Coronavirus Politics Daily: Argentina on the brink, Egypt's emergency law abuse, Hong-Kong's political fever

Coronavirus Politics Daily: Argentina on the brink, Egypt's emergency law abuse, Hong-Kong's political fever

Argentina's economy on the brink: Mired in economic crisis, Argentina is on the verge of defaulting on its international loans for the ninth time in its history. Years of economic mismanagement had pushed Argentina into a recession even before the government imposed one of the tightest coronavirus lockdowns in Latin America in late March. The country's already weak currency, meanwhile, has taken a further hit because of the health crisis, pushing up the cost of $500 million in interest due over the next few weeks. The country's leftwing government says that, given soaring healthcare costs and emergency financial aid being doled out to help Argentines weather the COVID-19 storm, it can't make the payment and has appealed to international creditors, including the World Bank and IMF, to delay or renegotiate about $65 billion in debt. Buenos Aires has the support of hundreds of respected international economists who have called on bondholders to take a "constructive approach" to Argentina's restructuring proposal. In normal times, Argentina would get little sympathy from international lenders fed up with its unreliability and political gamesmanship, but the global economic downturn could finally give the desperate country some leverage with economic heavyweights in Brussels and Paris.


Sisi tightens his grip: Egypt's authoritarian president Abdel Fatah al-Sisi is always ready to exploit a good crisis to tighten his grip on power. Last week, he amended the nation's expansive emergency laws to enhance the power of his government to deal with the coronavirus outbreak. While some of the amendments relate directly to the health crisis, others are more dubious, including laws allowing the state to restrict Egyptians from owning or exporting any goods and services, while also giving the government power to control prices. Critics say that Sisi has abused the emergency law in the past to crack down on journalists, dissidents, and political opponents. But even before last week's changes, Sisi had been using the pandemic as a guise for abuses, including the arrest of scores of Egyptians who criticized the government's response to the pandemic. Among the critics: medical professionals who complained on Facebook about a lack of protective gear. Egypt has so far registered just 9,400 cases in a population of 100 million, and only 500 deaths, but critics say the true numbers are likely much higher.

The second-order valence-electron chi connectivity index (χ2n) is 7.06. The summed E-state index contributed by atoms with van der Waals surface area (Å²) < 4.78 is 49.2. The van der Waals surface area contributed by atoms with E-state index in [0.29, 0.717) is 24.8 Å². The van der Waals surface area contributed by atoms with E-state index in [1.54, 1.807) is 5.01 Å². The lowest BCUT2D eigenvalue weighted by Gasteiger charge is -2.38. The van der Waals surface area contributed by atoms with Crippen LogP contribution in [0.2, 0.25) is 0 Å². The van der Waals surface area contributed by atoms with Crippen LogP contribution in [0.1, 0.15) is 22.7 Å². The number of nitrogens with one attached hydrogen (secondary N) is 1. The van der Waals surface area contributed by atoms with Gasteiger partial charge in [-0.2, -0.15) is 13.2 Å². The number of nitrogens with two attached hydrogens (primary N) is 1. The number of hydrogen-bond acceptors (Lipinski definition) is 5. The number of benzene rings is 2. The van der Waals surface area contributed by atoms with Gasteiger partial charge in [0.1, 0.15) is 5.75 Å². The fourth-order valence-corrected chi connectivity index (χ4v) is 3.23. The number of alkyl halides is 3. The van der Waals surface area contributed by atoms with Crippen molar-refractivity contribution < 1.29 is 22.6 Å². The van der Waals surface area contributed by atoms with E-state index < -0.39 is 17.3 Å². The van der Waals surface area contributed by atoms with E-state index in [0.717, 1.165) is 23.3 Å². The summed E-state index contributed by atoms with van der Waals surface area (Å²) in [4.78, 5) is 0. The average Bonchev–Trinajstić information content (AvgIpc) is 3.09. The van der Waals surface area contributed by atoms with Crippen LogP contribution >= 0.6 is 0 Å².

Hong Kong's political fever: The global pandemic has yet to break Hong Kong's political fever. In fact, large-scale protests have continued to erupt in response to proposed new laws that demonstrators say would restrict the right of citizens to speak their minds and fatally undermine Hong Kong's considerable autonomy from mainland China. On Friday, pro-democracy and pro-Beijing lawmakers ended up in a fistfight inside the Legislative Council building, a brawl that left at least one lawmaker on a stretcher and led police to force pro-democracy lawmakers out of the building. This follows the arrest of protest leaders late last month that again set the city on edge. Demonstrators in surgical masks have occupied shopping malls with the promise of more disruptions to come.

Vaccines are the best hope to end the COVID-19 pandemic. But rich countries are hogging most of the doses, with more than 83 percent of shots administered to date having gone to residents in high- and upper-middle-income countries. Most poor countries will have to wait years to achieve widespread vaccination, according to one study.